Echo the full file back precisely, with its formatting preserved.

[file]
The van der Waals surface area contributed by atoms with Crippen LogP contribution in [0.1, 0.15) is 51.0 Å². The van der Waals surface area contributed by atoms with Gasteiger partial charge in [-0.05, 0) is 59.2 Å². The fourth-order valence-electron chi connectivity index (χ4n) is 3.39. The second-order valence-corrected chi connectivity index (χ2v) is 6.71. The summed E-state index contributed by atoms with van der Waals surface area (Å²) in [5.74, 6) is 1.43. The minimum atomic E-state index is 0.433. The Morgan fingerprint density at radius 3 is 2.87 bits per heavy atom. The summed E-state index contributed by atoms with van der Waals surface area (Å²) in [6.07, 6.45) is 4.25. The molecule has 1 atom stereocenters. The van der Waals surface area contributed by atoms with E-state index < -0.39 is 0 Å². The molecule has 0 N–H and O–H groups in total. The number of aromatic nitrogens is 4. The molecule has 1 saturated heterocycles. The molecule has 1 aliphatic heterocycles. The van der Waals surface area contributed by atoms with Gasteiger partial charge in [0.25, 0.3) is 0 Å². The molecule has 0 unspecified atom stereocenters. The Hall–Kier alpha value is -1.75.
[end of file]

The van der Waals surface area contributed by atoms with Crippen LogP contribution in [0.1, 0.15) is 51.0 Å². The van der Waals surface area contributed by atoms with Gasteiger partial charge in [-0.05, 0) is 59.2 Å². The fourth-order valence-electron chi connectivity index (χ4n) is 3.39. The second-order valence-corrected chi connectivity index (χ2v) is 6.71. The summed E-state index contributed by atoms with van der Waals surface area (Å²) in [5.74, 6) is 1.43. The minimum atomic E-state index is 0.433. The Morgan fingerprint density at radius 3 is 2.87 bits per heavy atom. The summed E-state index contributed by atoms with van der Waals surface area (Å²) in [6.07, 6.45) is 4.25. The molecule has 1 atom stereocenters. The van der Waals surface area contributed by atoms with E-state index < -0.39 is 0 Å². The molecule has 0 N–H and O–H groups in total. The number of aromatic nitrogens is 4. The molecule has 1 saturated heterocycles. The molecule has 1 aliphatic heterocycles. The van der Waals surface area contributed by atoms with Gasteiger partial charge in [0.25, 0.3) is 0 Å². The molecule has 0 unspecified atom stereocenters. The Hall–Kier alpha value is -1.75.